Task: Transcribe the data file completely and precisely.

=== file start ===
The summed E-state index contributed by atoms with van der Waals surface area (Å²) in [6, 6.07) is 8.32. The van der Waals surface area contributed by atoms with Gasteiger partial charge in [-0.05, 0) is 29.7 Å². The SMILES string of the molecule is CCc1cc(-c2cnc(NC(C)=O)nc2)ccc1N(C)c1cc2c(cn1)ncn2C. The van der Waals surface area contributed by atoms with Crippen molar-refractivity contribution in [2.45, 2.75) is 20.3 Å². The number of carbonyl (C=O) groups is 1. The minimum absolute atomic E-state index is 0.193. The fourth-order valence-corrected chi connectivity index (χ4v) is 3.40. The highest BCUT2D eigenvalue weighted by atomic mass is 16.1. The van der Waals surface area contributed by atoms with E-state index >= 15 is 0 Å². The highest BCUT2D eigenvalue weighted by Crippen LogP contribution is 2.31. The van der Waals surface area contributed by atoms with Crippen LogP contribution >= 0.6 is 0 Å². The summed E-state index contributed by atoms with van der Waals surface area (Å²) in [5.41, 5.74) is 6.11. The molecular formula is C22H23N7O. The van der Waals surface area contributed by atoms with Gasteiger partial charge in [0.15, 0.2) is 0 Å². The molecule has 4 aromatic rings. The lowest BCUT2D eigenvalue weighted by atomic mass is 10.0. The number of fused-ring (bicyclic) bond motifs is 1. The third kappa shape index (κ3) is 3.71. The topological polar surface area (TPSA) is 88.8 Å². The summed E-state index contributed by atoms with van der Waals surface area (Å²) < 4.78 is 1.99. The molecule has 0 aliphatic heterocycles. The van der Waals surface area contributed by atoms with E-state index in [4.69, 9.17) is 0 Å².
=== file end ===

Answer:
The summed E-state index contributed by atoms with van der Waals surface area (Å²) in [6, 6.07) is 8.32. The van der Waals surface area contributed by atoms with Gasteiger partial charge in [-0.05, 0) is 29.7 Å². The SMILES string of the molecule is CCc1cc(-c2cnc(NC(C)=O)nc2)ccc1N(C)c1cc2c(cn1)ncn2C. The van der Waals surface area contributed by atoms with Crippen molar-refractivity contribution in [2.45, 2.75) is 20.3 Å². The number of carbonyl (C=O) groups is 1. The minimum absolute atomic E-state index is 0.193. The fourth-order valence-corrected chi connectivity index (χ4v) is 3.40. The highest BCUT2D eigenvalue weighted by atomic mass is 16.1. The van der Waals surface area contributed by atoms with E-state index >= 15 is 0 Å². The highest BCUT2D eigenvalue weighted by Crippen LogP contribution is 2.31. The van der Waals surface area contributed by atoms with Crippen LogP contribution >= 0.6 is 0 Å². The summed E-state index contributed by atoms with van der Waals surface area (Å²) in [5.41, 5.74) is 6.11. The molecular formula is C22H23N7O. The van der Waals surface area contributed by atoms with Gasteiger partial charge in [0.15, 0.2) is 0 Å². The molecule has 4 aromatic rings. The lowest BCUT2D eigenvalue weighted by atomic mass is 10.0. The number of fused-ring (bicyclic) bond motifs is 1. The third kappa shape index (κ3) is 3.71. The topological polar surface area (TPSA) is 88.8 Å². The summed E-state index contributed by atoms with van der Waals surface area (Å²) < 4.78 is 1.99. The molecule has 0 aliphatic heterocycles. The van der Waals surface area contributed by atoms with E-state index in [4.69, 9.17) is 0 Å².